Monthly Archives: September 2021

Michaelmas: a sonnet for St. Michael the Archangel

St. Michael at Mont St. Michell -photo by Margot Krebs Neale

The end of September brings us to the feast of St. Michael and All Angels which is known as Michaelmas in England, and this first autumn term in many schools and universities is still called the Michaelmas term. The Archangel Michael is traditionally thought of as the Captain of the Heavenly Host, and, following an image from the book of Revelation, is often shown standing on a dragon, an image of Satan subdued and bound by the strength of Heaven. He is also shown with a drawn sword, or a spear and a pair of scales or balances, for he represents, truth, discernment, the light and energy of intellect, to cut through tangles and confusion, to set us free to discern and choose. He is celebrated and revered in all three Monotheistic religions. There is a good, full account of him here. And here is a bright and playful image of him by the Cambridge Artist Rebecca Merry, who has done a number of icons and other images of the Archangels. You can see more of her art here, and also in the Byard Art Gallery.

And Michael’s scale is true, his blade is bright

And here is a response to the poem from photographer Margot Krebs Neale, weaving the words at the heart of the poem into the heart-shaped image. More of Margot’s work can be seen here.

This poem comes from my sequence from Sounding the Seasons, the collection of my sonnets for the church year, published by Canterbury Press, As always you can hear the poem by clicking on the ‘play’ button if it appears, or the title.

Michaelmas

Michaelmas gales assail the waning year,

And Michael’s scale is true, his blade is bright.

He strips dead leaves; and leaves the living clear

To flourish in the touch and reach of light.

Archangel bring your balance, help me turn

Upon this turning world with you and dance

In the Great Dance. Draw near, help me discern,

And trace the hidden grace in change and chance.

Angel of fire, Love’s fierce radiance,

Drive through the deep until the steep waves part,

Undo the dragon’s sinuous influence

And pierce the clotted darkness in my heart.

Unchain the child you find there, break the spell

And overthrow the tyrannies of Hell.

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The Word and the words: a sonnet for Lancelot Andrewes

Lancelot Andrewes preacher and translator

September 25th is Lancelot Andrewes’ Day, when the Church remembers one of its greatest preachers and the man whose scholarship and gift for poetic phrasing was so central to the making of the King James Version of the Bible. My own Doctoral thesis was on Andrewes and he has exercised a huge influence on me. On the 400th anniverseary of the KJV I gave a lecture for the Society for the Study of Biblical Literature on Andrewes and translation which was published in this book The King James Version at 400. But I have also published a sonnet for Andrewes in my book for Canterbury Press  The Singing Bowl, so here it is. As usual you can hear the poem by clicking on the title or the ‘play’ button .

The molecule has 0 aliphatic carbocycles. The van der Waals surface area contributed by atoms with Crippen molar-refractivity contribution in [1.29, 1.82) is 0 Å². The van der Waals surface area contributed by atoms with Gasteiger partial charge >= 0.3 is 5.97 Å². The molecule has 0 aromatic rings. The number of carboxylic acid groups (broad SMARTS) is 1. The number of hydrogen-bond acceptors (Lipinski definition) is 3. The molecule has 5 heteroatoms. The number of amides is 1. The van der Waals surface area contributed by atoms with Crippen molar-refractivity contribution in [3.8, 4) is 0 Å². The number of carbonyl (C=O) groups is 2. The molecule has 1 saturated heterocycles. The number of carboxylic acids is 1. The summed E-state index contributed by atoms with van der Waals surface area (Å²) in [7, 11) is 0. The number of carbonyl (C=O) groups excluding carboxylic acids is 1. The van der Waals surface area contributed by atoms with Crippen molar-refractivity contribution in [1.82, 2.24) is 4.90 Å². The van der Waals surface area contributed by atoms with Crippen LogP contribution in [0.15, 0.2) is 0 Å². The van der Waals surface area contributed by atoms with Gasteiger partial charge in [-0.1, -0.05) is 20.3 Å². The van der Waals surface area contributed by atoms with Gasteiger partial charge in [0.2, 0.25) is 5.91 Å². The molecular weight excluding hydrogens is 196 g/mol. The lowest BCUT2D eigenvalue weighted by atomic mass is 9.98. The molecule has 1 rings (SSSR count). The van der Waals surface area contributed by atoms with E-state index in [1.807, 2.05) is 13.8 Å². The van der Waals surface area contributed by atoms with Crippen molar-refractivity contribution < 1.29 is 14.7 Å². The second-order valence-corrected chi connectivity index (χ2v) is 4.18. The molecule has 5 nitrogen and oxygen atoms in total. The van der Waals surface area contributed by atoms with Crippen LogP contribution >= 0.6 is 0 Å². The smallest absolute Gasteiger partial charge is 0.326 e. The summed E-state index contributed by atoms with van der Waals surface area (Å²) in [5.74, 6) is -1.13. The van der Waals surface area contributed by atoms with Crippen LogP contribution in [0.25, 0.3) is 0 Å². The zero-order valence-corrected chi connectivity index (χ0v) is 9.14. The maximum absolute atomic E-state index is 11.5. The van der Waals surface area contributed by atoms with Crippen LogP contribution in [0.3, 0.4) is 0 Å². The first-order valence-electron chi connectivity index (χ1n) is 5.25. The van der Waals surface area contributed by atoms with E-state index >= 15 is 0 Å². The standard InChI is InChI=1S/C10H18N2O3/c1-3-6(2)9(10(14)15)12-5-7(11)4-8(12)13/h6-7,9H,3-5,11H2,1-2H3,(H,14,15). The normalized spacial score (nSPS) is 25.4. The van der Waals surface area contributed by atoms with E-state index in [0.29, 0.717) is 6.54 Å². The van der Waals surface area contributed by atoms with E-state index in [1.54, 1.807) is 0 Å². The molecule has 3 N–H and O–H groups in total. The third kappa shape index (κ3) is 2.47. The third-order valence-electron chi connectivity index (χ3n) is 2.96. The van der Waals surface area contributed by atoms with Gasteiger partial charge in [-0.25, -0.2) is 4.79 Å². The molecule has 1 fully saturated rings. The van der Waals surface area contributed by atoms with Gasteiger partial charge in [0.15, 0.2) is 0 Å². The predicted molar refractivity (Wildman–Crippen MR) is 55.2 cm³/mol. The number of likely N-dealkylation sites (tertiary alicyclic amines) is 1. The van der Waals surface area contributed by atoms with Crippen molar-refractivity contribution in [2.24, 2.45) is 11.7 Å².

Lancelot Andrewes

Your mind is fixed upon the sacred page,
A candle lights your study through the night,
The choicest wit, the scholar of the age,
Seeking the light in which we see the light.
Grace concentrates in you, your hand is firm,
Tracing the line of truth in all its ways,
Through you the great translation finds its form,
‘And still there are not tongues enough to praise.’
Your day began with uttering his name
And when you close your eyes you rest in him,
His constant star still draws you to your home,
Our chosen stella praedicantium.
You set us with the Magi on the Way
And shine in Christ unto the rising day.

I also gave a talk about Lancelot Andrewes and the translation of the King James Bible to the Chelmsford Cathedral Theological Society which various people have asked to hear. They have sent me a recording which I am posting here. The talk itself doesn’t start until about three minutes into the recording and last for about 50 minutes with a question and answer session afterwards.

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On Reading the Commedia 9:The Rose

a white rose opens a white rose opens

I come now to the final part my sequence of nine poems reflecting on the exprerience of reading, and re-reading Dante’s Commedia. By the end of the Paradiso Dante has taken us to the very limits of human thought and expression, to the brink of a reality which is beyond language, and yet which is the true source of all reality. That source is Love, ‘the Love that moves the sun and the other stars’, and the whole purpose of the poem is that we learn and choose also to be moved by, and find our peace, in that Love.

To describe his journey, Dante used the astronomy of his day, but the truth of his message does not depend on one scientific model, or another, but on what lies behind the reality they model. In this poem I have tried to hint at the exprerience of reading Dante with our own, equally marvelous and mysterious cosmology in mind.

GuiteCommedia3If you have enjoyed reading these poems you may be interested to know that a Special Edition of them has been printed and bound in Florence by Aureo Anello Books. Printed in William Morris Troy Font, in a numbered limited edition of 250, these little chapbooks, with parchment covers, are being offered for a suggested donation of €15,00, to help the work of Anchoress and Dante Scholar Sister Julia Bolton Holloway who helps look after the famous ‘English Cemetry’ in Florence, where Elizabeth Barett Browning and other poets are buried. For Julia’s wonderful suite of web resources for Dante, Mother Julian, and mediaeval theology, start exploring here.  The special page telling you how to obtain Aureo Anello’s limited editions including my Dante poem is here.

I am Grateful to Margot Krebs Neale for the beautiful image of the rose, as usual you can hear me read the poem by clicking on the title or the ‘play button.

9 The Rose

A white rose opens in a quiet arbour